coca cola plastic pollution

Coca-Cola’s Plastic Pollution Problem

Jane Marsh - June 1, 2020

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Throughout the world, massive corporations make substantial contributions to climate change. But as of late, many businesses have started to incorporate green initiatives. From Toyota Motors to Unilever — which owns brands like Dove and Lipton — there are a host of companies that seek out sustainable efforts. But what about the globe’s largest supplier of soft drinks, the Coca-Cola Company? Take a look at Coca-Cola’s plastic pollution problem.

How Corporations Greenwash Consumers

In the 1960s, the hotel industry began to ask their guests to reuse their towels. This way, they’d contribute to saving the environment. But in reality, hotel managers wanted to save money on water. About 20 years later, an activist named Jay Westerveld used this trend to coin the term “greenwashing.” This phrase refers to a company that markets itself as eco-friendly but doesn’t take any meaningful actions to help the environment.

Today, it’s not uncommon for businesses to greenwash. In 2013, Westinghouse created an ad about nuclear energy’s positive impact. Unfortunately, they didn’t state that they’d concealed flaws in their reactor designs — which eventually lead to contaminated groundwater. The same year, Coca-Cola released sustainable bottles made from plants, called PlantBottle. Upon further review, organizations realized they hadn’t done what they’d promised in designing these new containers.

It’s hard to nail down every instance of greenwashing. But Coca-Cola’s influences extend beyond empty campaigns and promises.

Coca-Cola’s Troubled Past

You can trace Coca-Cola’s environmental issues to the early 2000s. These concerns encompass problems like water scarcity and plastic pollution, which are ecological harms that have only increased in urgency in recent years.

Bottle Plants Create Water Scarcity

The company went to Kerala, a coastal Indian state, to build a massive bottling plant. Soon, locals began to notice an issue with their water supply system. The resource wasn’t as abundant or drinkable, and residents eventually put two and two together. Though officials shut down the plant, many of the areas haven’t recovered to this day.

Another state in India, Tamil Nadu, asked store owners to remove Coca-Cola products from their shelves. Many farmers had complained about groundwater depletion resulting from the company’s bottle production. Madhya Pradesh, a third Indian state, encountered similar issues in 2016.Today, Coca-Cola promises to give back as much water as they use. But investigations show that’s not the case by far.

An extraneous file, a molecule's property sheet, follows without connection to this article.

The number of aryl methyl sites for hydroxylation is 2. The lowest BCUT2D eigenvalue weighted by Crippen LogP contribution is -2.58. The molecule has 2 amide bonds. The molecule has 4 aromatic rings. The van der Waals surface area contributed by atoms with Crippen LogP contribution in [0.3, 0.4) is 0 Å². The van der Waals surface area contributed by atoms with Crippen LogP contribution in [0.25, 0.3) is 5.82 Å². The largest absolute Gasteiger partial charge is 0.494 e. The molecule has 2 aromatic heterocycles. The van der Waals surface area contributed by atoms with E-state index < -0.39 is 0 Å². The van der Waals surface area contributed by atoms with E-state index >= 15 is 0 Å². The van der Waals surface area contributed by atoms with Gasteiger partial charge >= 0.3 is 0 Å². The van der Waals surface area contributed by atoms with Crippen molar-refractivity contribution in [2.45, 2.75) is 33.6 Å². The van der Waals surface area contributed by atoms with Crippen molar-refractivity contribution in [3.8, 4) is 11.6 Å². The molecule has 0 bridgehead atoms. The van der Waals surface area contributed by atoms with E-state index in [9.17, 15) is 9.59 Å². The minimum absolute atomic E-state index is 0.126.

World’s Largest Plastic Polluter

Coca-Cola’s most substantial environmental harms involve plastics. Our planet’s plastic pollution issue has continued to grow since the material’s inception in 1872. The company made the switch from glass bottles in the 1950s and quickly became the world’s largest plastic polluter. That’s a significant problem, as much of this waste ends up in our oceans. In 2017, Greenpeace, an environmental organization, conducted an extensive report on Coca-Cola’s plastic usage. They discovered that despite the company’s renewable efforts, they weren’t on track to reach specific targets. The group stated that Coca-Cola has lobbied against deposit return programs that provide incentives to recycle. Greenpeace concluded that the company emphasized the consumer’s role in pollution — but refused to take any blame themselves. 

Has Coca-Cola Tried to Change?

In recent years, Coca-Cola has adjusted their business practices. On their website, they detail several initiatives, like carbon footprint reduction and plastic bottle recycling. They’ve also made an effort to increase their water-use efficiency and replenishment. Like Pepsi and Nestlé, Coca-Cola takes numerous strides to mitigate their contributions to plastic pollution. But a lot more needs to be done.

Last year, Coca-Cola announced a new HybridBottle, which would consist of recycled elements. They plan to sell aluminum cans, as well. These goals could indeed reduce their plastic waste output. That said, they’d still use plastic — and hundreds of thousands of containers and bottles continue to wash up on beaches every day. This material harms our oceans’ marine wildlife and habitats on a significant level.

So, while the company outlines eco-friendly endeavors, not much can change until they commit to plastic-free bottles. It seems as though they’d move toward that direction. But at the 2020 World Economic Forum, Coca-Cola’s head of sustainability stated otherwise. The company can’t pursue plastic-free bottles, as their customers enjoy their convenience. 

The Verdict: Good and Bad

Coca-Cola and other large corporations may never be fully sustainable unless significant growth happens. The company’s past isn’t admirable, but we can say they’ve become aware of their actions — at least somewhat. Thanks to climate change activists and spokespeople everywhere, many big businesses have started to take the proper steps.

But so long as Coca-Cola uses plastic bottles, recycled or not, they’ll continue adding to our world’s plastic pollution crisis. As the globe’s most significant contributor to plastic pollution, Coca-Cola needs to build a plan that rids single-use plastic once and for all. It won’t be easy, but it’s a long-overdue endeavor.

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About the author

Jane Marsh

Starting from an early age, Jane Marsh loved all animals and became a budding environmentalist. Now, Jane works as the Editor-in-Chief of where she covers topics related to climate policy, renewable energy, the food industry, and more.